The instability within the Lebanese society is definitely an important variable for the lack of concern for the human person but the nature and application of the scientific objective method is also responsible for the situation. The medical profession in Lebanon is characterized by the adoption of the principles of rationality, objectivity and neutrality (Elliot, 2008). These principles, in themselves, are not wrong but when they become the only principles applied, dissociation between the treatment and the human being results. A patient is perceived as a sick individual and a disregard of the human being within is practiced.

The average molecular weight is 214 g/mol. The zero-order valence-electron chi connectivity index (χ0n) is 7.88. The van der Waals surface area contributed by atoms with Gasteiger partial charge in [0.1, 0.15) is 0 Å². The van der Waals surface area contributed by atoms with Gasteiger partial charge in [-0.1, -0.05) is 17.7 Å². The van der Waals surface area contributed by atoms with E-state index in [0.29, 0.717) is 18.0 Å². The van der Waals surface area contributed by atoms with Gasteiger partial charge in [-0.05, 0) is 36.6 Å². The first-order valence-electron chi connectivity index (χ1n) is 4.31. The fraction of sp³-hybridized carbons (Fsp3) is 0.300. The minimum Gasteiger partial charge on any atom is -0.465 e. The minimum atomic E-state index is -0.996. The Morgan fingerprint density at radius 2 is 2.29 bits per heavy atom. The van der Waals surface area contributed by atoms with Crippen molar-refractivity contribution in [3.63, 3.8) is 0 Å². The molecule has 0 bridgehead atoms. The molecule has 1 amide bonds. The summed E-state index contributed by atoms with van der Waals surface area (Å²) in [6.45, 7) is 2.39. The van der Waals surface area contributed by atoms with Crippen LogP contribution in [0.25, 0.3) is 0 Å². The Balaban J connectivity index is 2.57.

Lebanon is a relatively small country with a population of 3.5 million people but the physician to citizen ration is quite remarkable: 248 physicians for every hundred thousand citizen (World Population Prospects: The 2008 Revision). Thus, the availability of physicians is not a problem. On another level, and particularly after the end of the war, technical availability ceased to be a problem as well. Medical equipment is available at a very high standard allowing for an acceptable level of medical treatment. However, the main problem in Lebanon lies not in the availability of technologies and scientific expertise but in the lack of sensitivity and concern for the human person. The problem is mainly ethical in nature. There is an astonishing lack of concern, within the medical profession, with the patient as a human being and not just as an individual with an illness. The ministry of health and the role it plays is important since it is the main state agent concerned with health care. “It is becoming mandatory to legislate in Biolaw and allows the ministry of Health to fulfill its role not only through the employees but also with the concerned syndicates, universities and hospitals under the condition of being supervised by the ministry of health that continue playing a major role in this field” [11].